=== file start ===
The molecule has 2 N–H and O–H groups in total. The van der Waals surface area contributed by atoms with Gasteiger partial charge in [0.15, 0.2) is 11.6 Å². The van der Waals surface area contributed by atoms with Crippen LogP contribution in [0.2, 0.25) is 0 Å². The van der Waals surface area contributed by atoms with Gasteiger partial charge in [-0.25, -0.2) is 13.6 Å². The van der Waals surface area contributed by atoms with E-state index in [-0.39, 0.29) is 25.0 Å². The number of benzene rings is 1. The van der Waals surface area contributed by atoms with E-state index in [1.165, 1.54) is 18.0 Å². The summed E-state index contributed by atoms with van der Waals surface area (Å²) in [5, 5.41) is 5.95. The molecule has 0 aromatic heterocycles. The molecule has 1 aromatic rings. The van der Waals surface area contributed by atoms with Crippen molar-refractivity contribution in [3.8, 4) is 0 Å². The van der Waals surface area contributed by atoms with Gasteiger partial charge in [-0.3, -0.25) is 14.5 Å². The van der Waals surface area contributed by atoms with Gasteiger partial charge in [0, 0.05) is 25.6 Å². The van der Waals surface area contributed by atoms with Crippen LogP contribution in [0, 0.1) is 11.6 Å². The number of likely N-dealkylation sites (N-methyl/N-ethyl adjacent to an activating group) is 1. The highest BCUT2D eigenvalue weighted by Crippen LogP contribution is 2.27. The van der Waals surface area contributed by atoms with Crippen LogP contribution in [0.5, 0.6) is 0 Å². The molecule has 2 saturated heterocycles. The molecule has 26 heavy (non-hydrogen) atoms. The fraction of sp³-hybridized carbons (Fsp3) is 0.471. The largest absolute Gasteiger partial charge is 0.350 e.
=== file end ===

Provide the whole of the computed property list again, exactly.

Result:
The molecule has 2 N–H and O–H groups in total. The van der Waals surface area contributed by atoms with Gasteiger partial charge in [0.15, 0.2) is 11.6 Å². The van der Waals surface area contributed by atoms with Crippen LogP contribution in [0.2, 0.25) is 0 Å². The van der Waals surface area contributed by atoms with Gasteiger partial charge in [-0.25, -0.2) is 13.6 Å². The van der Waals surface area contributed by atoms with E-state index in [-0.39, 0.29) is 25.0 Å². The number of benzene rings is 1. The van der Waals surface area contributed by atoms with E-state index in [1.165, 1.54) is 18.0 Å². The summed E-state index contributed by atoms with van der Waals surface area (Å²) in [5, 5.41) is 5.95. The molecule has 0 aromatic heterocycles. The molecule has 1 aromatic rings. The van der Waals surface area contributed by atoms with Crippen molar-refractivity contribution in [3.8, 4) is 0 Å². The van der Waals surface area contributed by atoms with Gasteiger partial charge in [-0.3, -0.25) is 14.5 Å². The van der Waals surface area contributed by atoms with Gasteiger partial charge in [0, 0.05) is 25.6 Å². The van der Waals surface area contributed by atoms with Crippen LogP contribution in [0, 0.1) is 11.6 Å². The number of likely N-dealkylation sites (N-methyl/N-ethyl adjacent to an activating group) is 1. The highest BCUT2D eigenvalue weighted by Crippen LogP contribution is 2.27. The van der Waals surface area contributed by atoms with Crippen LogP contribution in [0.5, 0.6) is 0 Å². The molecule has 2 saturated heterocycles. The molecule has 26 heavy (non-hydrogen) atoms. The fraction of sp³-hybridized carbons (Fsp3) is 0.471. The largest absolute Gasteiger partial charge is 0.350 e.